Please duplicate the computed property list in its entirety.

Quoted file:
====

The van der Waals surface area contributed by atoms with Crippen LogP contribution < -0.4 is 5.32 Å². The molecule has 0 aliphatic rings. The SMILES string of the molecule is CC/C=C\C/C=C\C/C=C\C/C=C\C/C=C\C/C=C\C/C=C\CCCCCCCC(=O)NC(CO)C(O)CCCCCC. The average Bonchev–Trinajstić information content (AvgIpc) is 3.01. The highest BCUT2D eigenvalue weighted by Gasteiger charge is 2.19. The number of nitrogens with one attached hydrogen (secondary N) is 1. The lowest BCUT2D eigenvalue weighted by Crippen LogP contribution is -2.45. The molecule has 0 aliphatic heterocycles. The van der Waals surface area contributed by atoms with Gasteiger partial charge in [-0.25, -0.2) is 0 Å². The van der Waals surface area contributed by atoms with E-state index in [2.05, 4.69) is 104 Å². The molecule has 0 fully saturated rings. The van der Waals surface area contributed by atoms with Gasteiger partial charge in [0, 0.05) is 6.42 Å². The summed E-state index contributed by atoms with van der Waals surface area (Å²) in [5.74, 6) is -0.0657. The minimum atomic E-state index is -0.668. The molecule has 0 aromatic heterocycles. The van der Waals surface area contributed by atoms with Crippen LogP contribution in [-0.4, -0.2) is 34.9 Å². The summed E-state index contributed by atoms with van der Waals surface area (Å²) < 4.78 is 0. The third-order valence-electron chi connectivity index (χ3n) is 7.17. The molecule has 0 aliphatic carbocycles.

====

The van der Waals surface area contributed by atoms with Crippen LogP contribution < -0.4 is 5.32 Å². The molecule has 0 aliphatic rings. The SMILES string of the molecule is CC/C=C\C/C=C\C/C=C\C/C=C\C/C=C\C/C=C\C/C=C\CCCCCCCC(=O)NC(CO)C(O)CCCCCC. The average Bonchev–Trinajstić information content (AvgIpc) is 3.01. The highest BCUT2D eigenvalue weighted by Gasteiger charge is 2.19. The number of nitrogens with one attached hydrogen (secondary N) is 1. The lowest BCUT2D eigenvalue weighted by Crippen LogP contribution is -2.45. The molecule has 0 aliphatic heterocycles. The van der Waals surface area contributed by atoms with Gasteiger partial charge in [-0.25, -0.2) is 0 Å². The van der Waals surface area contributed by atoms with E-state index in [2.05, 4.69) is 104 Å². The molecule has 0 fully saturated rings. The van der Waals surface area contributed by atoms with Gasteiger partial charge in [0, 0.05) is 6.42 Å². The summed E-state index contributed by atoms with van der Waals surface area (Å²) in [5.74, 6) is -0.0657. The minimum atomic E-state index is -0.668. The molecule has 0 aromatic heterocycles. The van der Waals surface area contributed by atoms with Crippen LogP contribution in [-0.4, -0.2) is 34.9 Å². The summed E-state index contributed by atoms with van der Waals surface area (Å²) < 4.78 is 0. The third-order valence-electron chi connectivity index (χ3n) is 7.17. The molecule has 0 aliphatic carbocycles.